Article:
A bill to cap carbon emissions in Oregon was one of the most contentious pieces of legislation in years. It caused 11 Republican Senators to flee Salem for nine days, sparked logger protests and caught the attention of the White House.
Still it came as a surprise to some when, on June 29, at the end of the 2019 session, Senate President Peter announced that the cap-and-trade bill was dead. That meant that not only did it not have the vote of any Senate Republicans, it also did not have enough votes from the chamber's 18 Democrats.
In fact, the decision hinged on one moderate Democrat: Sen. Laurie Monnes Anderson (D-Gresham). And she had Boeing in her ear.
The Salem Reporter revealed Monday that Monnes Anderson quietly defected on the bill after holding meetings with airplane manufacturer Boeing, which opposed the legislation.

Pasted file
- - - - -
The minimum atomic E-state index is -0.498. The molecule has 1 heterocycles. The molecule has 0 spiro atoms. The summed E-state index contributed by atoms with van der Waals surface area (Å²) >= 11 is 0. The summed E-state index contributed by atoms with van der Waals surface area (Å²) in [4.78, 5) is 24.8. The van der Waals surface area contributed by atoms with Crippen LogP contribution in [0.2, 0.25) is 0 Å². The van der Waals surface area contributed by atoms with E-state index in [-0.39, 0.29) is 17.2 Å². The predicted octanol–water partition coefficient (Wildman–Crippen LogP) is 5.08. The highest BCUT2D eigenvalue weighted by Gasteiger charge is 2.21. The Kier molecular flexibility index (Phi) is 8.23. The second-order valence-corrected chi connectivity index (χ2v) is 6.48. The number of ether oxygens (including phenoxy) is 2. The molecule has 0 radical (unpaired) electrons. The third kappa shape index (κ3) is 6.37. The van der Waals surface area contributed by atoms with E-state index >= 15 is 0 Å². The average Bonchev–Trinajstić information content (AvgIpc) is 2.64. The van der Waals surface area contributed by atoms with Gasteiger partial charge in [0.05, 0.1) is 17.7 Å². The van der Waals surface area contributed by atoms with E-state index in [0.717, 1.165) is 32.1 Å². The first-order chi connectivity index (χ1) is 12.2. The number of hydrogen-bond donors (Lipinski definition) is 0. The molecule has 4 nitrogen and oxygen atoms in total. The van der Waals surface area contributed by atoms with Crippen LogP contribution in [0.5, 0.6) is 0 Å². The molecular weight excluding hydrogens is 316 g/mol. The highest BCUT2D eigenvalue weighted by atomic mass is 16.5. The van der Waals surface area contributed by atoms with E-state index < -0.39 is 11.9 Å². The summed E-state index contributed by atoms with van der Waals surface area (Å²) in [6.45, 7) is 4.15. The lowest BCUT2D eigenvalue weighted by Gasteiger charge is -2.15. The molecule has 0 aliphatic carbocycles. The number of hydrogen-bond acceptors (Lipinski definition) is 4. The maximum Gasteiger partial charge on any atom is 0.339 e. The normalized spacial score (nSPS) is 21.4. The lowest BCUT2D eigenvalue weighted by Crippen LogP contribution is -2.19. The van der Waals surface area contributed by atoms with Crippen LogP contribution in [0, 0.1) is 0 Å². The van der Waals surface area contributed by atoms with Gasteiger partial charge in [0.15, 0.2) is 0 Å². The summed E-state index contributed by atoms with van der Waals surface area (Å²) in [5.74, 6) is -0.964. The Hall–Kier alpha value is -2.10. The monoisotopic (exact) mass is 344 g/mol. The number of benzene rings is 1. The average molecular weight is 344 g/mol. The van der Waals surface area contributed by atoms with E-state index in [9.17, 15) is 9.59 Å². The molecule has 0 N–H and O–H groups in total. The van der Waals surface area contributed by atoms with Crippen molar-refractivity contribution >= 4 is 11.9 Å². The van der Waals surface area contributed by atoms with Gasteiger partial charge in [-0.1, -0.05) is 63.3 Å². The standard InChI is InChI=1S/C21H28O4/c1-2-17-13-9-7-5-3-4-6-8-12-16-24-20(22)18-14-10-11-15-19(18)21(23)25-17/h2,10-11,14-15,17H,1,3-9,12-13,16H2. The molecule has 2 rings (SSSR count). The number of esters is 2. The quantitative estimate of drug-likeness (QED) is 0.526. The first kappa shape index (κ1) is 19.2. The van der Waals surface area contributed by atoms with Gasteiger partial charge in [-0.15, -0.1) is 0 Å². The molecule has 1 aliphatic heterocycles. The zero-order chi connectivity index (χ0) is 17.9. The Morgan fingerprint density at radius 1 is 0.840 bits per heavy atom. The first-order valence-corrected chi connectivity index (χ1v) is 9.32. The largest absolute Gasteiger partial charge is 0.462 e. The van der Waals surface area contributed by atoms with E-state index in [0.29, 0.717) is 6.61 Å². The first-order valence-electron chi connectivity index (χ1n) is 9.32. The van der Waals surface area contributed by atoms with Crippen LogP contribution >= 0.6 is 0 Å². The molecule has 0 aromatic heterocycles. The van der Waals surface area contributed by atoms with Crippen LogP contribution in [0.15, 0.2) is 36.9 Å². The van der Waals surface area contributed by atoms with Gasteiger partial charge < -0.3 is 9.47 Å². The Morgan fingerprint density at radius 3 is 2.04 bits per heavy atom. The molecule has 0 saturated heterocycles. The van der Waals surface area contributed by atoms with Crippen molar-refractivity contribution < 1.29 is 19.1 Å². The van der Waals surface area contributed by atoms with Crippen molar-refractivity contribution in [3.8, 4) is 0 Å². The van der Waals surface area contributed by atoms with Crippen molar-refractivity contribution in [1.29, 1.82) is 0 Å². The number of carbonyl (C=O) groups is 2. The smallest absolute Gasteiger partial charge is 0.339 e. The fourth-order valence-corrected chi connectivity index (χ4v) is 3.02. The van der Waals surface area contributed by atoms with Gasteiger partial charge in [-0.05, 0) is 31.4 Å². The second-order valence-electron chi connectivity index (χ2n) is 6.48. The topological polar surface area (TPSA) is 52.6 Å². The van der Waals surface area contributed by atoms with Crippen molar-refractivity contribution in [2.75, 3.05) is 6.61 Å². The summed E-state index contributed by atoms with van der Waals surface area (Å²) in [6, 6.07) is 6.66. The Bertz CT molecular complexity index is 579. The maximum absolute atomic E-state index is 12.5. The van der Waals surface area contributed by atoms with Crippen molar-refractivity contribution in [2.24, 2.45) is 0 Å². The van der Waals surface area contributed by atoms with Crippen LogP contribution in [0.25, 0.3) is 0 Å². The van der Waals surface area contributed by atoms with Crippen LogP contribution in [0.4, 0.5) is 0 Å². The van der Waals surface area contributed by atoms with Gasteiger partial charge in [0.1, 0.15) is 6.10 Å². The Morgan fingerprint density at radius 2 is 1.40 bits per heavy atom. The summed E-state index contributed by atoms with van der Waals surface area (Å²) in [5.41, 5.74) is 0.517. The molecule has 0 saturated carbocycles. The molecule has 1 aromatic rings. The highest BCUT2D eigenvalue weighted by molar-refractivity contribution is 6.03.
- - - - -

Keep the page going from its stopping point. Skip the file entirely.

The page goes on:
According to public records obtained by Salem Reporter, Monnes Anderson grew skeptical of the legislation, House Bill 2020, after Boeing, a large employer in her district, approached her with concerns that the bill would increase its energy costs by $1 million per year.
In the days before the session ended, she held a private meeting with Courtney, where she said she would not be voting for the bill.
On June 25, Courtney announced to his colleagues in the Senate that the cap-and-trade bill was dead.
The same morning, Monnes Anderson allegedly emailed Renew Oregon, the group behind the bill, writing, "I hope to support this bill if it comes to the floor."
Environmental advocates now accuse the senator of playing both sides and being easily swayed.
"We met with her consistently throughout the session and she, the entire time, never asked a question about the bill," Paige Spence, a lobbyist for the Oregon League of Conservation Voters, tells WW. "She said she would refer to Sen. Michael Dembrow (who helped craft the bill) and the OLCV and that she looked forward to voting yes."
Monnes Anderson did not respond to WW's request for comment.